The law governing intellectual property rights in Sri Lanka is the Intellectual Property Act No 36 of 2003, based on the World Trade Organization Agreement on TRIPS. The IP Act provides an array of options for enforcing IP rights.
Criminal actions can be instituted by the rights holder. Actions can be filed in the form of a private complaint in the Magistrates’ Court. Once a search warrant is obtained, a raid will be conducted by the police. The goods will be seized and put in the custody of court until the conclusion of the matter, where the goods will be destroyed upon a magistrate’s order. The accused will very often settle the matter by giving an undertaking in court.
The option of filing a criminal action through the Criminal Investigations Department (CID) for execution by the police further strengthens the enforcement of IP rights in Sri Lanka. Under the IP Act a person found guilty of an offence on conviction aft er trial before a magistrate is liable for a fine up to Rs500,000 ($4350), or imprisonment of six months, or both. For a second conviction, the punishment can be doubled.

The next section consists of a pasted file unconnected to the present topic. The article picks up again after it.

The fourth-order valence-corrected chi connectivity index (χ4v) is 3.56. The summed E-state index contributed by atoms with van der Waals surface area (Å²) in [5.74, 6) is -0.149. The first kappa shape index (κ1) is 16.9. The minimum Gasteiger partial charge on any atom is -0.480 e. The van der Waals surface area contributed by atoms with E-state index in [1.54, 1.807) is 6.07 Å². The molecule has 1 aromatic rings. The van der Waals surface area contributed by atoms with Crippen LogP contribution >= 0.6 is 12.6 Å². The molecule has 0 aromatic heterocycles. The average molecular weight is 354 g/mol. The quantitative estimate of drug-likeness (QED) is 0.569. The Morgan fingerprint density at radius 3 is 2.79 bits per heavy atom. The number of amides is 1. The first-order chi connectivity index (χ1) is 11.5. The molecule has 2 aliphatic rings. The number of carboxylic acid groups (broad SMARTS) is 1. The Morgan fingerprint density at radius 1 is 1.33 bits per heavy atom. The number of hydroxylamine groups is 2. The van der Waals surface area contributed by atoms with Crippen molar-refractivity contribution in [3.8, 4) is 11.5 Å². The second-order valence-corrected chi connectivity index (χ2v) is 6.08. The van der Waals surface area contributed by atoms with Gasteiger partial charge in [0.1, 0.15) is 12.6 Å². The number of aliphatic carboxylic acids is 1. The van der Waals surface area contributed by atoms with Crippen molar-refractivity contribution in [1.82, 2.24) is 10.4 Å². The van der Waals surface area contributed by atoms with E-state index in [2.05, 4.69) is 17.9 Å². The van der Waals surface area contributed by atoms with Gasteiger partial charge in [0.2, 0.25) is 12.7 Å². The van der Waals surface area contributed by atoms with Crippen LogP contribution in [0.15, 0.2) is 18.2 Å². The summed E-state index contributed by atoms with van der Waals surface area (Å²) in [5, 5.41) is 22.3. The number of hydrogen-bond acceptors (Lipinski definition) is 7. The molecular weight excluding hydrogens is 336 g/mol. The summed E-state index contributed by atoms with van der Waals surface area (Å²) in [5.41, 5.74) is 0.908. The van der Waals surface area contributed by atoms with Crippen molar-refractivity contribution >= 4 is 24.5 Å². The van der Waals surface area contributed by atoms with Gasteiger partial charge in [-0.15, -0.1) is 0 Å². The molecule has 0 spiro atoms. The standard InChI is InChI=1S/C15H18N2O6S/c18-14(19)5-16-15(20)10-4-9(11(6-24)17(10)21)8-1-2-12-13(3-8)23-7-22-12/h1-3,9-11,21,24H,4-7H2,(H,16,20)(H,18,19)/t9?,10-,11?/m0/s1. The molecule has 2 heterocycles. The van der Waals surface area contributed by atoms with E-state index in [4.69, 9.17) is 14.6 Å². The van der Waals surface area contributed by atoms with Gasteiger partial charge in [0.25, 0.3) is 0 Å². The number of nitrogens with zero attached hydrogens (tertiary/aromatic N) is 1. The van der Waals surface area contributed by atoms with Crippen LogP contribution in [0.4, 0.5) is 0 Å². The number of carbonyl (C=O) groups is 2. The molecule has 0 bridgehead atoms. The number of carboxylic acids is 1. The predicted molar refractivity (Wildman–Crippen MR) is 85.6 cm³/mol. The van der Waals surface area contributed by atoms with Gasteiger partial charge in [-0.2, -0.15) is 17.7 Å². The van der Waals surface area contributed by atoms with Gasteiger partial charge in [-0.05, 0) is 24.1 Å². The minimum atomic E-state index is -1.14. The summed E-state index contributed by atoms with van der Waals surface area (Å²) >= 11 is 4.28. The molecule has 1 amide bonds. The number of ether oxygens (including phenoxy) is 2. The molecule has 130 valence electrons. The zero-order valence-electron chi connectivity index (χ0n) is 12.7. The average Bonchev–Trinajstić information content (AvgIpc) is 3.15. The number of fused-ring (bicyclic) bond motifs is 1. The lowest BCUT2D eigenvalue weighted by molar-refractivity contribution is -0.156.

To continue reading, you need a subscription to WIPR. Start a subscription to WIPR for £455.
In-house feature articles, the archive and expert comment require a paid subscription. Subscribe now.
Want to give it a try? We are offering a two week free trial to the WIPR website – register and select “Free Trial” to begin access to the full WIPR archive and read the latest news, features and expert comment. Begin your free trial here.
Is your 2 week free trial about to end? Upgrade to a 12 month subscription for £455 now.
If you have already subscribed please login.
If you have any technical issues please email tech support.
TRIPS, Sri Lanka Intellectual Property Act, CID, counterfeiting, trade dress